From the editor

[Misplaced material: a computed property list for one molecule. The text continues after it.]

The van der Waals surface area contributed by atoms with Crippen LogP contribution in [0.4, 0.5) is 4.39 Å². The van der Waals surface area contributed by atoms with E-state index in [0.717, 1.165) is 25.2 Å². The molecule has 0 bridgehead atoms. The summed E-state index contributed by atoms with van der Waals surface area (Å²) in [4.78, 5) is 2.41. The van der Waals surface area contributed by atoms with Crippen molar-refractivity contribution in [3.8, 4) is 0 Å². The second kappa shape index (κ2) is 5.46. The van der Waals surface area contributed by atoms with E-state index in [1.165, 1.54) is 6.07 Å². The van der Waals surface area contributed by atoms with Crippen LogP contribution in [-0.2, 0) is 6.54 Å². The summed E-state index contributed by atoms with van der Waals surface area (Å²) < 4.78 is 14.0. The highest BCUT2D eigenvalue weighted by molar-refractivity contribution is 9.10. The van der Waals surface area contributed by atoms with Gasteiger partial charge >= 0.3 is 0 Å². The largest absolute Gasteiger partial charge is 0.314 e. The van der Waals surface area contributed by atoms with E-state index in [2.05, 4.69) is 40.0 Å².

THE hard hat isn’t a great look for me, but on a couple of recent occasions I’ve donned one as the price of getting an early look at an arts venue under renovation. Sydney’s Museum of Contemporary Art, which opens its new wing in a few days, is one; Melbourne’s Hamer Hall is another. From what I was able to see on a tour around the latter last week it’s going to be a knockout. Gone is the sense of disappearing down the rabbit hole, possibly never to emerge again, and in its place is a connection to the Yarra and the city. Reopening date for Hamer Hall is July 26, and early events will be the Czech Philharmonic, Philip Glass and his ensemble — nice in the composer’s 75th birthday year — and Cape Town Opera in concert. Meanwhile, in Hobart a few months ago I was shown the hugely impressive plans for the Tasmanian Museum and Art Gallery, seeing how its unequalled heritage buildings will be restored and showcased within a 21st-century complex. It was fascinating to see the lowest level of the convict-era Bond Store, the ground covered with a thick layer of accumulated dirt but in the process of being reclaimed. The first stage of the TMAG project is expected to be unveiled early next year — 2013 will mark TMAG’S 150 years on that site — and, as usual, money will have to be found for the ambitious further stages. But all being well, Hobart will have a building to rival anyone’s. And when you see what David Walsh’s MONA has done for that city, you’d have to agree that money spent on cultural infrastructure can be money very, very well spent. So — all we need now is for everyone to bite the bullet on getting the Sydney Opera House up to scratch.